Figure 3 shows the experimental results with plastic tubes filled with bare microspheres (i.e., no MNPs in the core) as a control (Fig. 3(A)-3(C), left), and magnetic microspheres (Fig. 3(A)-3(C), right). The AC magnetic field frequency was set to 100 Hz (200 Gauss) and 1 kHz (120 Gauss), while 1 kHz and 30 kHz OCT scan rates were employed to acquire the cross-sectional OCT images (8000 A-lines/image), respectively. As expected, the plastic tube filled with magnetic microspheres (Fig. 3) responded strongly to the external AC magnetic field (100 Hz and 1 kHz). The MM response was verified by taking the Fourier transform of the structural OCT image at regions of interest. No other advanced processing techniques were used. The spectral analysis results (Fig. 3(M) and 3(O)) revealed that the frequency component corresponding to the external AC magnetic field frequency appeared when the AC magnetic field was ON. Additionally, there were higher-order harmonic signals (Fig. 3(M)) when the AC modulation was strong. Furthermore, the backscattering patterns from the magnetic microspheres when the B-field was ON or OFF were clearly different (Fig. 3(A)-3(C), right). When the magnetic field was OFF, the optical backscattering of the magnetic microspheres had a more uniform cloud-like pattern. However, when the magnetic field was turned ON, the backscattering pattern from the magnetic microspheres changed to a weaving pattern due to the external magnetic field from the two coils (100 Hz and 1 kHz). The current coil configuration has the capability to operate at different frequencies (up to 3 kHz). However, due to the impedance mismatch between the coils and the power supply, we operated at a magnetic field strength of 200 Gauss at 100 Hz and 120 Gauss at 1 kHz (Fig. 1(C)), which were more than sufficient to excite the magnetic microspheres.
Figure 4 , additionally, shows the ability of this technique to localize magnetic microspheres in a mixed sample medium also containing non-magnetic microspheres (50%, ~106 MSs/mL) + magnetic microspheres (50%, ~106 MSs/mL) + PBS. A magnified region (Fig. 4(B) and 4(D); ~24 µm (W) × 248 µm (D)) shows evidence of both modulating and non-modulating microspheres. The external AC magnetic field frequency was 100 Hz (200 Gauss; 10 kHz OCT scan rate).
3.2 Magnetomotive signal with flow
Figure 5 is a representative MM-OCT image captured from a longitudinal section of tubing while a suspension of bare MSs + magnetic MSs + PBS was flowing through at 0.01 mL/min. The AC magnetic field frequencies were set to 200 Hz (200 Gauss) and 1 kHz (120 Gauss). The B-mode OCT image (8000 A-lines) was acquired at a 30 kHz scan rate. The OCT B-mode scan axis was oriented parallel to the longitudinal axis of plastic tube and the scan location was centered at the maximum diameter of the plastic tube. The direction of the OCT scan was from left-to-right, which matched the direction of the flow.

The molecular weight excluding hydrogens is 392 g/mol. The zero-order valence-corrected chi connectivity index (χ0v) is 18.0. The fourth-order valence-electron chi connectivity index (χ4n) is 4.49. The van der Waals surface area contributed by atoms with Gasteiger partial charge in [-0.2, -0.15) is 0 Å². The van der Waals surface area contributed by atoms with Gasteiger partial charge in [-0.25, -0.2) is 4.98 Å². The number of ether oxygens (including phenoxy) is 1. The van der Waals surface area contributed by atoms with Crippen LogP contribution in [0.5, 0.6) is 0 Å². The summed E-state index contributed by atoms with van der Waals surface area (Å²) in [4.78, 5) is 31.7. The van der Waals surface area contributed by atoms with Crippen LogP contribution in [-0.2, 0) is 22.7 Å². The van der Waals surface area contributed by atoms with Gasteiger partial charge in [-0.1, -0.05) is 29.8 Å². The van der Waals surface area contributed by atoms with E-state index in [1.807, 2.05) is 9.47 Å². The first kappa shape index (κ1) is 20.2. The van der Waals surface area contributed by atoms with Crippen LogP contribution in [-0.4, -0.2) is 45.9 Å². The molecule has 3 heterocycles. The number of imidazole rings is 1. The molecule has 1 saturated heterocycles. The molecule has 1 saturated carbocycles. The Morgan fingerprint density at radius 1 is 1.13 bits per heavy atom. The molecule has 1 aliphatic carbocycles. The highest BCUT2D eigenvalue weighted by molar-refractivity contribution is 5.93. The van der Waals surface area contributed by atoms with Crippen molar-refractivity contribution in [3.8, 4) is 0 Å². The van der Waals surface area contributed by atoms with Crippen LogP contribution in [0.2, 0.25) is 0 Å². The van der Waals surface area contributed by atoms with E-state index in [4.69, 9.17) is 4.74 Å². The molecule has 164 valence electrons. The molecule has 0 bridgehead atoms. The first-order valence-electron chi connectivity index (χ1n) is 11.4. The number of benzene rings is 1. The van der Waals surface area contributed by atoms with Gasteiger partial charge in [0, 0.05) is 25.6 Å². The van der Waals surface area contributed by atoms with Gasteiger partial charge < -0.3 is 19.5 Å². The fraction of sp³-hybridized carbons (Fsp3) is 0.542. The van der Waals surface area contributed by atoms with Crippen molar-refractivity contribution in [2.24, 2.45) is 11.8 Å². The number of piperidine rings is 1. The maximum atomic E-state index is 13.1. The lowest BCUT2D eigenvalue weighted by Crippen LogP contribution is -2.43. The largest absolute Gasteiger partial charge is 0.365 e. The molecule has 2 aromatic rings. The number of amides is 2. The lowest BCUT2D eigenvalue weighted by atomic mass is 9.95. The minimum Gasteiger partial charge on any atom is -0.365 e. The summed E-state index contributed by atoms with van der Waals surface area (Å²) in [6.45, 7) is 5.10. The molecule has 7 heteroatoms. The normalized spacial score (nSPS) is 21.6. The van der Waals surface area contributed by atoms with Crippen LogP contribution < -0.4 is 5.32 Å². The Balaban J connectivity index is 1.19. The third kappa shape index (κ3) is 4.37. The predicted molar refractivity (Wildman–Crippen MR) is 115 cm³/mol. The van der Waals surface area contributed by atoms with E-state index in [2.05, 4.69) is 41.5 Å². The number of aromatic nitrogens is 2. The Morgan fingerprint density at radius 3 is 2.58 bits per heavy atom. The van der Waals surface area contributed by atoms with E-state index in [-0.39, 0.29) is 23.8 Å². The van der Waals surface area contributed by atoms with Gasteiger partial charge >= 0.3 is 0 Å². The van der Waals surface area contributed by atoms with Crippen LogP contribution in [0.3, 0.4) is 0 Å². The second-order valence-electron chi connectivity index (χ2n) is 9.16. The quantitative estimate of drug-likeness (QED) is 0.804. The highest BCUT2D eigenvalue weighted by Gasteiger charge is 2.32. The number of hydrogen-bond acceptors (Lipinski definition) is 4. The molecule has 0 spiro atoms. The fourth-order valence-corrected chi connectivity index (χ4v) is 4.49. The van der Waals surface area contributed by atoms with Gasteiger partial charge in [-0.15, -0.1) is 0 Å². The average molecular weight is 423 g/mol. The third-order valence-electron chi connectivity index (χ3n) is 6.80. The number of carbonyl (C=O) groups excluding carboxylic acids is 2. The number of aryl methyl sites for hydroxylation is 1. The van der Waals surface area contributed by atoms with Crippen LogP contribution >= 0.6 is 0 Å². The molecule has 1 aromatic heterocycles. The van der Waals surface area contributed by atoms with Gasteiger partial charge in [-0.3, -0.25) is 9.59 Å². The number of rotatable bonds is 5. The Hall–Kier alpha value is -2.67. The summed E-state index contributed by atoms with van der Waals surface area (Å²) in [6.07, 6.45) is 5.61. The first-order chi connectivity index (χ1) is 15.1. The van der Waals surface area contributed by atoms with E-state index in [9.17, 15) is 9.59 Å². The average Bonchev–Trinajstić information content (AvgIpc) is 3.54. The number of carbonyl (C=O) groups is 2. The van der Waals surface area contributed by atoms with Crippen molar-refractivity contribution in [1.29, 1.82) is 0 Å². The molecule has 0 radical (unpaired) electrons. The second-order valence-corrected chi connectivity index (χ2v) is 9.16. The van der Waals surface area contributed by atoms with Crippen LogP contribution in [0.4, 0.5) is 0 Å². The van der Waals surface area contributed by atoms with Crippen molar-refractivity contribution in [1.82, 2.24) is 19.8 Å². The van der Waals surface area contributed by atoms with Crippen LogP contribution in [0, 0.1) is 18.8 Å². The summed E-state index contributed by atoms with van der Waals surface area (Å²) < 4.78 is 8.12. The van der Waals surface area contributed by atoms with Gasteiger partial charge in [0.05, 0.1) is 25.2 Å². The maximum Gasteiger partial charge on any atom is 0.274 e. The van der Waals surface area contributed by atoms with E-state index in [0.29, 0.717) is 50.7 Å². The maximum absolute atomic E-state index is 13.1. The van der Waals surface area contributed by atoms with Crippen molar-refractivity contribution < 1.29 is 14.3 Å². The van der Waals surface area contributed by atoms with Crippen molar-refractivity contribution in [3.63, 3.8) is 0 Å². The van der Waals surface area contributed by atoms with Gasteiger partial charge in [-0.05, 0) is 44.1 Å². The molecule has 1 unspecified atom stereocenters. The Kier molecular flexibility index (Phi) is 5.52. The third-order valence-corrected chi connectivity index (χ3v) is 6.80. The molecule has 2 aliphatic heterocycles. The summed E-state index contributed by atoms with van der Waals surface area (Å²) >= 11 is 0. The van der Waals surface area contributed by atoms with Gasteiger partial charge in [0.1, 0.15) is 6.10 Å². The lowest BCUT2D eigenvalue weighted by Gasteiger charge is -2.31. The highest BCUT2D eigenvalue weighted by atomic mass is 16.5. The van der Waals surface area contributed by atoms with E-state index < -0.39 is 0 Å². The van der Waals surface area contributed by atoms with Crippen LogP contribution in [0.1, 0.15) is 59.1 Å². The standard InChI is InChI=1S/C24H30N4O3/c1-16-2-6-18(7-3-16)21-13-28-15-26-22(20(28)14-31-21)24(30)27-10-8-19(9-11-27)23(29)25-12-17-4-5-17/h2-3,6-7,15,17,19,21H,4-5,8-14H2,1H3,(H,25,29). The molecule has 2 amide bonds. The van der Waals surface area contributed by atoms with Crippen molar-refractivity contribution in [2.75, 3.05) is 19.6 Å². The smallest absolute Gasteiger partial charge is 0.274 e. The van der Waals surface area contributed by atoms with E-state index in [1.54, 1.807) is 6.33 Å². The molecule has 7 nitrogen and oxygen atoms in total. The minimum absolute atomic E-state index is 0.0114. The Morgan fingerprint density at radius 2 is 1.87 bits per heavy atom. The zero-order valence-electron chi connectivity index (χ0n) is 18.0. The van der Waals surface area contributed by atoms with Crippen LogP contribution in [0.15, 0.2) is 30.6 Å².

When the external AC magnetic field excited the magnetic microspheres, the appearance of the OCT back-scattering from magnetic microspheres changed from a cloud-like appearance to a modulated column-wise pattern (Fig. 5(A), 5(C), and 5(E)), which is similar to the results from Fig. 4, captured without flow. The velocity (V) of the magnetic MSs under the flow rate of 0.01 mL/min was 0.85 mm/s. This volumetric flow velocity was computed by V = Q/A, where Q is the flow rate of our syringe pump, and A is the cross-sectional area of plastic tube (0.785 mm2).
3.3 Comparison between single-coil and dual-coil
The performance of this new dual-coil configuration was qualitatively compared with the conventional single-coil configuration used for MM-OCT imaging (Fig. 6 ). For this test, we prepared a sample consisting of glycerol that was mixed with MSs (106 MSs/mL). MM-OCT M-mode imaging (2 kHz scan rate) was performed in this test. The AC magnetic field frequency was set to 100 Hz (200 Gauss). The M-mode image from a single-coil configuration (Fig. 6(A)) showed a gradual elevation of magnetic microspheres towards the coil compared to the dual-coil configuration, which showed oscillations with zero-offset because the magnetic microspheres were excited alternatively by both the primary and secondary coils.